Erdoğan said he will meet with the parliament speaker on Monday, the day after the deadline for forming a new government, to complete the formalities. “After that, we will take our country to early elections,” he said.
The widely expected announcement comes days after Prime Minister Ahmet Davutoğlu abandoned efforts to build a coalition government, following the failure of talks with the leaders of two smaller parties. The ruling party lost its parliamentary majority in June for the first time since it came to power in 2002, forcing it to seek a coalition alliance.
The June result was a slap on Erdoğan’s ambitions to increase the powers of the largely ceremonial presidency. He is believed to have favored a new election, and Turkey’s main opposition leader has accused the president of obstructing the coalition-building efforts—a charge Erdoğan denies.
Erdoğan appears to be betting that a new ballot could revive the fortunes of the Islamic-rooted party which he founded and led for more than a decade, and thus put him back on course to reshape Turkey’s democracy into a system where the president would have executive powers. A coalition government would also have limited his ability to influence the government.
Turkey is heading to a new election amid escalating violence between Turkey’s security forces and Kurdish rebels, and as Turkey is taking a more active role in the US-led campaign against the Islamic State of Iraq and Syria (ISIS) extremists.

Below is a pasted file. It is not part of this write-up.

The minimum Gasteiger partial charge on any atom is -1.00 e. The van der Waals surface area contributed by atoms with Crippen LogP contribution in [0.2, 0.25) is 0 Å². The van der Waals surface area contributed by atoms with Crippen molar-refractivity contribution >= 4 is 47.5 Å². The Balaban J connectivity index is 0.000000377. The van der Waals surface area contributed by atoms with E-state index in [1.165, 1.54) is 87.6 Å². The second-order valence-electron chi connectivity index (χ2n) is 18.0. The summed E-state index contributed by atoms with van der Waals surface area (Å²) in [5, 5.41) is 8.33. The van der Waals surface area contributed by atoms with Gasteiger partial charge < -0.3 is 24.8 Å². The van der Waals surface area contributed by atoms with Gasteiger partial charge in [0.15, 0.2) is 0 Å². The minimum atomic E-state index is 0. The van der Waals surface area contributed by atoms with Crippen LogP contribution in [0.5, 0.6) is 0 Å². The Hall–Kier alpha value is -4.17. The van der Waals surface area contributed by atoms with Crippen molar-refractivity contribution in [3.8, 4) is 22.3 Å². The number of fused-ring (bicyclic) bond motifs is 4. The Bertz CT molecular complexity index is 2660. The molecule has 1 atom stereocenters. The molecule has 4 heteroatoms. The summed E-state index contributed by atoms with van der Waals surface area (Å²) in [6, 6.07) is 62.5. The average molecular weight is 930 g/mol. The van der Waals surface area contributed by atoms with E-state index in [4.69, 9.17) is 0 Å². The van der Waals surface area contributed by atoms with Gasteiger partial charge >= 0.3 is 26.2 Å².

Dozens of people have been killed in renewed clashes between Turkey’s military and rebels of the Kurdistan Workers’ Party (PKK). Last month, Turkish jets raided ISIS targets in Syria and PKK targets in Iraq while US jets also launched their first airstrikes against ISIS targets from a Turkish air base near Syria.
Opponents have accused Erdoğan of attacking the PKK in a bid to win nationalists’ support and discredit a pro-Kurdish party, whose gains in the June elections deprived the ruling party of its majority.
“God willing, on Nov. 1, Turkey will go through what I like to call repeat elections,” said Erdoğan, who told reporters he had no intention of giving Turkey’s opposition leader the opportunity to try to form a government.
Erdoğan said he would form an interim government that will lead Turkey until the election, and could appoint figures who currently do not hold seats in parliament. He is expected to ask Davutoğlu to lead the government.
Turkish law requires that the interim government include members of all four parties represented in parliament, but two opposition parties have already said they would not participate.